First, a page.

Feature Article

Re-forming the Building Industry: Equity, Diversity, and Inclusion

People from marginalized communities are shockingly underrepresented in the U.S. building industry. It’s past time to change that.

comox valley exterior

This Stantec-designed hospital in British Columbia earned the LEED pilot credit Social Equity within the Project Team. Achievement requires a focus on firm-wide EDI.

Photo: Stantec Architecture Ltd./Stantec Consulting Ltd.
Black people can’t be architects.

That bigoted statement came from the mouth of a child in reference to William Bates, FAIA, 2019 president of The American Institute of Architects (AIA). Although most adults wouldn’t say such a thing, our minds might go there due to messages we’ve assimilated based on cultural norms—messages like “architects are white men from affluent backgrounds.”

“We have these biases that are implanted in our minds very early, and they’re difficult to unravel,” Bates told BuildingGreen. It’s not just those of us who enjoy certain privileges who have these biases: less privileged people internalize them as well. “It puts the message in the mind of a minority or a woman that ‘I can’t do those things; I shouldn’t even try.’” This leads to a Catch-22: most architects actually are white men because people generally expect architects to be white men. Things are even worse in construction and engineering, where professional women and people of color are hardly represented at all.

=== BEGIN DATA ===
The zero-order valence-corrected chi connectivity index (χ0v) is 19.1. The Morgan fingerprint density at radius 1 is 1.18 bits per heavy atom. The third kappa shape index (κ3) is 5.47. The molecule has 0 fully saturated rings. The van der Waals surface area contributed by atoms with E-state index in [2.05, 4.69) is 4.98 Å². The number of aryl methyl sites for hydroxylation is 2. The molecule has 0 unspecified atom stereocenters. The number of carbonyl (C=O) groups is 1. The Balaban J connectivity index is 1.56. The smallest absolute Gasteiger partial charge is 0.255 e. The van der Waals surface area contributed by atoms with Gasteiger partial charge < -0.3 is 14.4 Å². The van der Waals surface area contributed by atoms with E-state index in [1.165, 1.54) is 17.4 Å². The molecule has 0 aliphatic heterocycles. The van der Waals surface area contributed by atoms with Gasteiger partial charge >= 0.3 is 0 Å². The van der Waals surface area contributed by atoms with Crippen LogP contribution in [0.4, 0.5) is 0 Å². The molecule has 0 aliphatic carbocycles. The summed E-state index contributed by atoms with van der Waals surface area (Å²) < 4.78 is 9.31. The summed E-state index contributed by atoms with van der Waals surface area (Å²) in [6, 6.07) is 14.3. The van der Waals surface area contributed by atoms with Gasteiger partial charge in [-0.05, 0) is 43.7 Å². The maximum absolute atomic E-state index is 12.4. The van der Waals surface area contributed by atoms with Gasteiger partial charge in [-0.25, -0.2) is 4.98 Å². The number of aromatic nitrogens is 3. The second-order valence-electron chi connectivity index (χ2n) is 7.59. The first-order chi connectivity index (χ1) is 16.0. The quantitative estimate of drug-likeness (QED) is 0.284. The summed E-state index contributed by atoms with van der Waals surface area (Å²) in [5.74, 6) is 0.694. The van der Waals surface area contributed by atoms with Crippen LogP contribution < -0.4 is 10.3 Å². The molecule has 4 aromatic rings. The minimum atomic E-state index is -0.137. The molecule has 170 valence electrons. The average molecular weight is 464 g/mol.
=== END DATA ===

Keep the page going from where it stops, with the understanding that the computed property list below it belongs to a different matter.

In this report, we’ll look at the depth and breadth of the building sector’s equity, diversity, and inclusion (EDI) problem; the negative implications for the industry; and some things individuals and firms can do to motivate change.

Originally published December 20, 2019 Reviewed April 19, 2023

Melton, P. (2023, April 19). Re-forming the Building Industry: Equity, Diversity, and Inclusion. Retrieved from https://www.buildinggreen.com/feature/re-forming-building-industry-equity-diversity-and-inclusion